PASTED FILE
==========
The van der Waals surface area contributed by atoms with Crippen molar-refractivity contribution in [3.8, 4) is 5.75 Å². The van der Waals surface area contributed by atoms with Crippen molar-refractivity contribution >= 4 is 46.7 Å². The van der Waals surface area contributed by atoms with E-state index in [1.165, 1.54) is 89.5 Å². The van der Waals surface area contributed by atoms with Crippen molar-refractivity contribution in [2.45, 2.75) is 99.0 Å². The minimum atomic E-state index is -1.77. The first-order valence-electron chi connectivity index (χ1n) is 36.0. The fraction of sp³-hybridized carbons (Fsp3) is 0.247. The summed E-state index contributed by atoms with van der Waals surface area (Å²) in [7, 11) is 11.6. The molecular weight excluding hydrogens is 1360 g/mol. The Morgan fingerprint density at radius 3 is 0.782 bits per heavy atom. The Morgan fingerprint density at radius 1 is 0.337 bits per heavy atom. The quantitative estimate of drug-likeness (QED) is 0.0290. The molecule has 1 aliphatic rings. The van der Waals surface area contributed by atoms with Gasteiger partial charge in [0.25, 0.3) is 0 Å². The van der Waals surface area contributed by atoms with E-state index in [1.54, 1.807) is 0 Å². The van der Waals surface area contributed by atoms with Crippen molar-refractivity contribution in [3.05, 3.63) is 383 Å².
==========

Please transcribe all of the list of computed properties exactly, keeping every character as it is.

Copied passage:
The van der Waals surface area contributed by atoms with Crippen molar-refractivity contribution in [3.8, 4) is 5.75 Å². The van der Waals surface area contributed by atoms with Crippen molar-refractivity contribution >= 4 is 46.7 Å². The van der Waals surface area contributed by atoms with E-state index in [1.165, 1.54) is 89.5 Å². The van der Waals surface area contributed by atoms with Crippen molar-refractivity contribution in [2.45, 2.75) is 99.0 Å². The minimum atomic E-state index is -1.77. The first-order valence-electron chi connectivity index (χ1n) is 36.0. The fraction of sp³-hybridized carbons (Fsp3) is 0.247. The summed E-state index contributed by atoms with van der Waals surface area (Å²) in [7, 11) is 11.6. The molecular weight excluding hydrogens is 1360 g/mol. The Morgan fingerprint density at radius 3 is 0.782 bits per heavy atom. The Morgan fingerprint density at radius 1 is 0.337 bits per heavy atom. The quantitative estimate of drug-likeness (QED) is 0.0290. The molecule has 1 aliphatic rings. The van der Waals surface area contributed by atoms with Gasteiger partial charge in [0.25, 0.3) is 0 Å². The van der Waals surface area contributed by atoms with E-state index in [1.54, 1.807) is 0 Å². The van der Waals surface area contributed by atoms with Crippen molar-refractivity contribution in [3.05, 3.63) is 383 Å².